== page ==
North Wales coast
This accessible stretch boasts sandy beaches and historic castles, towns and villages dotted along the way
There’s some 60 miles of sea views from the North Wales path starting from Chester and, at Prestatyn, the Wales Coast Path joins Offa’s Dyke Path, Britain’s longest ancient monument and a National Trail, before continuing through to Bangor.
With traditional seaside towns, the rich wildlife within the Dee Estuary and adrenalin-fuled activities including BMX and kite surfing, the North Wales Coast offers something for everyone.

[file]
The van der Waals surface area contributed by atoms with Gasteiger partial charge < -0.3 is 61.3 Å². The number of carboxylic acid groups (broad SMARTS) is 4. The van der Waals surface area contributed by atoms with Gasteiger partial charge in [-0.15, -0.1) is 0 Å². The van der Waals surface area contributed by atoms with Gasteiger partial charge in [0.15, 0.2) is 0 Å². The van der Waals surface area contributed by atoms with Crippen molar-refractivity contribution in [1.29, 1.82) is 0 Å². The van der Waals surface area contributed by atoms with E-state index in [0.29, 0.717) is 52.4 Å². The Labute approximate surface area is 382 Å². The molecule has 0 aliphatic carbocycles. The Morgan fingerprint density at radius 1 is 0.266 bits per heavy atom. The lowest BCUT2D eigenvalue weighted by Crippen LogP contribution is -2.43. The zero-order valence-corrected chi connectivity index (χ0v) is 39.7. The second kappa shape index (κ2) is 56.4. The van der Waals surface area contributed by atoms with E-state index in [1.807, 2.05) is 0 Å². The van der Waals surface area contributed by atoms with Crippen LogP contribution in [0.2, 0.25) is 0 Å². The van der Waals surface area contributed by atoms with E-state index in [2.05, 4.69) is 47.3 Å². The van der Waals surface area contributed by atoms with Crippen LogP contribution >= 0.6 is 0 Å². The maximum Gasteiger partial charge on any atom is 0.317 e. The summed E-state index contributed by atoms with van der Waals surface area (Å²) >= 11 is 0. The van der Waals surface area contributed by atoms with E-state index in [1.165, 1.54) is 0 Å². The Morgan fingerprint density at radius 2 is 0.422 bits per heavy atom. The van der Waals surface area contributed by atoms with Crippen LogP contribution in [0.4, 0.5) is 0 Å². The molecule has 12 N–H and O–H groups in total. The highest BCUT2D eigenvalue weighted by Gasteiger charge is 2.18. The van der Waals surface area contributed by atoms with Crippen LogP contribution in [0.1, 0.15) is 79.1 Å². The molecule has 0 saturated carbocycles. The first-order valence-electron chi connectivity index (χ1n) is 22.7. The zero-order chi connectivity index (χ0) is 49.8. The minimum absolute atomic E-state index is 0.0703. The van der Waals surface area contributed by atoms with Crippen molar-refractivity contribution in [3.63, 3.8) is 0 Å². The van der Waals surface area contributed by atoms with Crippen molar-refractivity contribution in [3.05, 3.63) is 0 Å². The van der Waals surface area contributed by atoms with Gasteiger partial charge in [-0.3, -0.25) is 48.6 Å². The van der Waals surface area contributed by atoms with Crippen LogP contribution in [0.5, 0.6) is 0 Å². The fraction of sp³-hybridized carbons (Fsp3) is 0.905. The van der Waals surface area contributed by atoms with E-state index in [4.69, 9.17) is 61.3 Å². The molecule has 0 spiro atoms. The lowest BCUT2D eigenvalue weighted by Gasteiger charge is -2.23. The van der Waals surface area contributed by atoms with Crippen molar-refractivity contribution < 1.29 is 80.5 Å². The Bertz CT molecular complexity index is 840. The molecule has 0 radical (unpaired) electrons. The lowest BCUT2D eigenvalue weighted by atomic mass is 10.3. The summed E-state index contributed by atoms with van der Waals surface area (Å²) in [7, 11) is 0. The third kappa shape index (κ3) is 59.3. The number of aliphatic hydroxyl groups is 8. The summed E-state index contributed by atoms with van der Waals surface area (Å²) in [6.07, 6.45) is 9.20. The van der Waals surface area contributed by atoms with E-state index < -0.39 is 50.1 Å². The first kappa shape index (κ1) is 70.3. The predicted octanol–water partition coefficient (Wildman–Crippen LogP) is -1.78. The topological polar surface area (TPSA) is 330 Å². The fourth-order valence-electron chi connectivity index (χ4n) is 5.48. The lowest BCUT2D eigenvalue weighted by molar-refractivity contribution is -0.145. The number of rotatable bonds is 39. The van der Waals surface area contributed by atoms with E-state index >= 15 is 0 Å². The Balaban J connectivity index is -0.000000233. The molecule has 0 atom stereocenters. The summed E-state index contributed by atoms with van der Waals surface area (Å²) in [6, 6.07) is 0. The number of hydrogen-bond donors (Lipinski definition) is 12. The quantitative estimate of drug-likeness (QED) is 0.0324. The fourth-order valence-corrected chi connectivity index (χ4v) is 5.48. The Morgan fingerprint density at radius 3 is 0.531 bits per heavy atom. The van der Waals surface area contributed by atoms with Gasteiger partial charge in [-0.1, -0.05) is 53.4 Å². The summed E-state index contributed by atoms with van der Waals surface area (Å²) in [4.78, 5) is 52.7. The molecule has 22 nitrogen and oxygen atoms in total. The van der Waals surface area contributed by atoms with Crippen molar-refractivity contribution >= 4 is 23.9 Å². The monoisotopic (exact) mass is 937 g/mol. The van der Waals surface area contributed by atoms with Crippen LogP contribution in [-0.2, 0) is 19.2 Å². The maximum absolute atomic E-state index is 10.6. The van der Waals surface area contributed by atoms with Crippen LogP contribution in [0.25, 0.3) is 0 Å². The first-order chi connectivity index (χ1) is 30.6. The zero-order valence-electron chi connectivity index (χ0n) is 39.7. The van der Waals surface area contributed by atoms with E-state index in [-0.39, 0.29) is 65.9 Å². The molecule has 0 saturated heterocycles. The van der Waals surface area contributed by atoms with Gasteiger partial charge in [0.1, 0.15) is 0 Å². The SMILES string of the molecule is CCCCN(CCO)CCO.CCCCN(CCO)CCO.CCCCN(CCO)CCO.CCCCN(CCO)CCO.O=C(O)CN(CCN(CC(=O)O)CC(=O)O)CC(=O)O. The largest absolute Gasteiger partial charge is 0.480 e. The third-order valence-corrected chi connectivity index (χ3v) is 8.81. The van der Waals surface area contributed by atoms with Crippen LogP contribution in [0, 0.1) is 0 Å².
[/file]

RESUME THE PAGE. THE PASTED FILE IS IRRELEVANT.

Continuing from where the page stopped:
The Wales Link Path at Flintshire spans an extra 18 miles joining to the Wales Coast Path at Saltney Ferry.
Gruff Owen describes how Wales’ rich industrial past interacts with the diverse nature along this section of the Welsh coastline.
It’s not all walking. In addition to the wide range of walking opportunities available, there are so many other things to see and do along the Coast Path.
Here are a few of our favourites walks and recommendations showing off the best of the Welsh coastline
The Wales Coast Path is easily accessible by public transport and many locations are also accessibly by the National Cycle Network.